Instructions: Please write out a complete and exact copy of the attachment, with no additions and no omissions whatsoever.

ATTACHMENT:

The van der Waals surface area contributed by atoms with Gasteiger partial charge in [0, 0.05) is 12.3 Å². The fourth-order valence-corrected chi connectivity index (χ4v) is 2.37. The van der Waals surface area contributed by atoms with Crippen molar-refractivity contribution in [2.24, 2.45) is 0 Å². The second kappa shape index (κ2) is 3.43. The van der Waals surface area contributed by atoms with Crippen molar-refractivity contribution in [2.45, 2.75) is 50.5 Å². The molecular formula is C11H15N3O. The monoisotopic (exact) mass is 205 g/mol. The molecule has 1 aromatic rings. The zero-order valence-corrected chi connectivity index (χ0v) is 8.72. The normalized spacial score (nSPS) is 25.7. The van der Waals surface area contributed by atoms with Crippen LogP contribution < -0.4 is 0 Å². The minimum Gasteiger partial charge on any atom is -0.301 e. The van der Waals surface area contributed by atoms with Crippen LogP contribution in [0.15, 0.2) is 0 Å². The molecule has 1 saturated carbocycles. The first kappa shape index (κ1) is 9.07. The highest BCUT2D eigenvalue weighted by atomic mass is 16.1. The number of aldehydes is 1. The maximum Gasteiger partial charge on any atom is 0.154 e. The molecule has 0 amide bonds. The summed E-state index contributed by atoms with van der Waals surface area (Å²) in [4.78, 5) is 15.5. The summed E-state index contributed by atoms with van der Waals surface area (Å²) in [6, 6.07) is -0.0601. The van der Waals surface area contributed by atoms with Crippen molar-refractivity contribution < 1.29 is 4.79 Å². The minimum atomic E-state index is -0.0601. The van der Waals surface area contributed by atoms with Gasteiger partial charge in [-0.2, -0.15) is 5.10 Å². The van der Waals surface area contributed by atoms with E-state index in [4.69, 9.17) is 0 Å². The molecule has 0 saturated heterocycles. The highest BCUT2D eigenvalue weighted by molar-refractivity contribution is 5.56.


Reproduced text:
The van der Waals surface area contributed by atoms with Gasteiger partial charge in [0, 0.05) is 12.3 Å². The fourth-order valence-corrected chi connectivity index (χ4v) is 2.37. The van der Waals surface area contributed by atoms with Crippen molar-refractivity contribution in [2.24, 2.45) is 0 Å². The second kappa shape index (κ2) is 3.43. The van der Waals surface area contributed by atoms with Crippen molar-refractivity contribution in [2.45, 2.75) is 50.5 Å². The molecular formula is C11H15N3O. The monoisotopic (exact) mass is 205 g/mol. The molecule has 1 aromatic rings. The zero-order valence-corrected chi connectivity index (χ0v) is 8.72. The normalized spacial score (nSPS) is 25.7. The van der Waals surface area contributed by atoms with Crippen LogP contribution < -0.4 is 0 Å². The minimum Gasteiger partial charge on any atom is -0.301 e. The van der Waals surface area contributed by atoms with Crippen LogP contribution in [0.15, 0.2) is 0 Å². The molecule has 1 saturated carbocycles. The first kappa shape index (κ1) is 9.07. The highest BCUT2D eigenvalue weighted by atomic mass is 16.1. The number of aldehydes is 1. The maximum Gasteiger partial charge on any atom is 0.154 e. The molecule has 0 amide bonds. The summed E-state index contributed by atoms with van der Waals surface area (Å²) in [4.78, 5) is 15.5. The summed E-state index contributed by atoms with van der Waals surface area (Å²) in [6, 6.07) is -0.0601. The van der Waals surface area contributed by atoms with Crippen molar-refractivity contribution < 1.29 is 4.79 Å². The minimum atomic E-state index is -0.0601. The van der Waals surface area contributed by atoms with Gasteiger partial charge in [-0.2, -0.15) is 5.10 Å². The van der Waals surface area contributed by atoms with E-state index in [4.69, 9.17) is 0 Å². The molecule has 0 saturated heterocycles. The highest BCUT2D eigenvalue weighted by molar-refractivity contribution is 5.56.